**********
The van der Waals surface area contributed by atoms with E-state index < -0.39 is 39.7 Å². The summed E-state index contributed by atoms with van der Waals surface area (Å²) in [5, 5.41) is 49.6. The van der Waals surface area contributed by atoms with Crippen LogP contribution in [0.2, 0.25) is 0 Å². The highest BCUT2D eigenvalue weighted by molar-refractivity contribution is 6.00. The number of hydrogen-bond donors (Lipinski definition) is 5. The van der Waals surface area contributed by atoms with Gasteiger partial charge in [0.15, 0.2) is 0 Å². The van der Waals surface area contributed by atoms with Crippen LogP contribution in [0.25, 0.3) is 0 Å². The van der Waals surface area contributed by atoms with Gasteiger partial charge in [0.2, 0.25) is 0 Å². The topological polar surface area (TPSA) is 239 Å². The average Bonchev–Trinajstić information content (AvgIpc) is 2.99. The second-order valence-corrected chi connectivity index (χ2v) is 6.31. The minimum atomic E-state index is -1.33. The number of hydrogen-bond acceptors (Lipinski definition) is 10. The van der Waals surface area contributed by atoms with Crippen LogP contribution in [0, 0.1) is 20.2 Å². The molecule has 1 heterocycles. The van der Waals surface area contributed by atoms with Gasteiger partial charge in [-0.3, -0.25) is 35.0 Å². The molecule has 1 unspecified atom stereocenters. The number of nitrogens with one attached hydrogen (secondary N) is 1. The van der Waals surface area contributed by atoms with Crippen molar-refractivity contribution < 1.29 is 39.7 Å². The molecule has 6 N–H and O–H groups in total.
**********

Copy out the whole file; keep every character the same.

The van der Waals surface area contributed by atoms with E-state index < -0.39 is 39.7 Å². The summed E-state index contributed by atoms with van der Waals surface area (Å²) in [5, 5.41) is 49.6. The van der Waals surface area contributed by atoms with Crippen LogP contribution in [0.2, 0.25) is 0 Å². The highest BCUT2D eigenvalue weighted by molar-refractivity contribution is 6.00. The number of hydrogen-bond donors (Lipinski definition) is 5. The van der Waals surface area contributed by atoms with Gasteiger partial charge in [0.15, 0.2) is 0 Å². The van der Waals surface area contributed by atoms with Crippen LogP contribution in [0.25, 0.3) is 0 Å². The van der Waals surface area contributed by atoms with Gasteiger partial charge in [0.2, 0.25) is 0 Å². The topological polar surface area (TPSA) is 239 Å². The average Bonchev–Trinajstić information content (AvgIpc) is 2.99. The second-order valence-corrected chi connectivity index (χ2v) is 6.31. The minimum atomic E-state index is -1.33. The number of hydrogen-bond acceptors (Lipinski definition) is 10. The van der Waals surface area contributed by atoms with Crippen LogP contribution in [0, 0.1) is 20.2 Å². The molecule has 1 heterocycles. The van der Waals surface area contributed by atoms with Gasteiger partial charge in [-0.3, -0.25) is 35.0 Å². The molecule has 1 unspecified atom stereocenters. The number of nitrogens with one attached hydrogen (secondary N) is 1. The van der Waals surface area contributed by atoms with Crippen molar-refractivity contribution < 1.29 is 39.7 Å². The molecule has 6 N–H and O–H groups in total.